–16 Shochu Makers present NY SHOCHU NIGHT OUT–

Please join our ‘New York Shochu Night Out’ FREE SHOCHU TASTING party at Inakaya NY, Robataya, and Sakagura on Sunday, February 12th, 6pm to 9pm.
16 makers will be divided among 3 Japanese restaurants.

(Please note: The free shochu tasting will be offered to dinner guests only. Each restaurant will host 5-6 makers.)

You will be able to meet the following Shochu makers at;

Inakaya NY 231 West 40th Street(bet 7th & 8th ave) New York, NY 10018 TEL (212) 354-2195
Kitaya, Sanwa (Iichiko), Kyoya, Komasa, Zuisen (awamori)

Robataya 231 E 9th St (bet 2nd & 3rd ave), New York, NY 10003
TEL (212) 979-9674
Nishiyoshida(Tsukushi), Sengetsu, Fukiage, Taragawa (awamori)

Sakagura 211 East 43rd Street(bet 2nd & 3rd ave), New York, NY 10017 TEL (212) 953-7253
Shinozaki, Takahashi (shiro), Yamamoto, Genkai, Yamanomori, Kumesen (awamori), Satsuma (Kannoko, Shiranami),

RSVP recommended

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What is SHOCHU??

Shochu is a Japanese traditional hard liquor. It’s a distilled spirit made from grains and vegetables. The most common base ingredients are sweet potato, barley, rice, buckwheat and sugar cane.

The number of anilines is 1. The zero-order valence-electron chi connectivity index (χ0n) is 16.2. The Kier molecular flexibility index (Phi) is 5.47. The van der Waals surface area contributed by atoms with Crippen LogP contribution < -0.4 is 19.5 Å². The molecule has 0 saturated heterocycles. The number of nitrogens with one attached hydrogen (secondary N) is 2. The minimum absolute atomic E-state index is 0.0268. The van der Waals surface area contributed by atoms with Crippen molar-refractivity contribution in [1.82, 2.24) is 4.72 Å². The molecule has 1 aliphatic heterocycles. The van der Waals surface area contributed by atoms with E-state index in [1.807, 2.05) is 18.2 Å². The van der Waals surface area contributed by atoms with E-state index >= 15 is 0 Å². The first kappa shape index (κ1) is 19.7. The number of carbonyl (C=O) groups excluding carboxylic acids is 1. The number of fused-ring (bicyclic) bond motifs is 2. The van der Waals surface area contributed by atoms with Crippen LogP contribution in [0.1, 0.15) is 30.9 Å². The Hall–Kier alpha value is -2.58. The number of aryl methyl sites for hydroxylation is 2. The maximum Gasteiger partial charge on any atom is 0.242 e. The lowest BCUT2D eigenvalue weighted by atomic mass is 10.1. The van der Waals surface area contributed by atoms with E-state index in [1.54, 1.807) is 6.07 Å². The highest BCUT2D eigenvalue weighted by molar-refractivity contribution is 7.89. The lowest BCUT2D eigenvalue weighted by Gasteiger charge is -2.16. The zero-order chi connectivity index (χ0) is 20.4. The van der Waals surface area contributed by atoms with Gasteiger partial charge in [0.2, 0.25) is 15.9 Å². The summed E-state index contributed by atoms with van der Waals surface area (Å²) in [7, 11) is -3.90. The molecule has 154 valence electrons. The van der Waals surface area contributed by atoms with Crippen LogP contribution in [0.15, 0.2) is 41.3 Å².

As you may know, Nihonshu (what we call ‘Sake’) is usually served only warm or chilled, but in contrast, Shochu can be enjoyed in a variety of ways. Due to Shochu’s higher alcohol content, it can be served straight, on the rocks, mixed with soda or water of different temperatures and can also be used as a cocktail base.

Additionally, Shochu’s alcohol level can be easily adjusted by adding different amount of water. So you can enjoy Shochu in different ways depending on your mood, the atmosphere and the circumstances around you. Connoisseurs know to take advantage of different serving temperatures and styles to accentuate a particular Shochu’s taste.
For example, in Kagoshima, the home of Imo (sweet potato) Shochu, it is common to enjoy Imo Shochu with hot water served in a 60:40 ratio. This serving style enhances the natural sweetness and aroma of the sweet potato (Satsuma Imo). Because Shochu pairs well with a wide variety of foods, it is enjoyed in Japan before, during and after meals.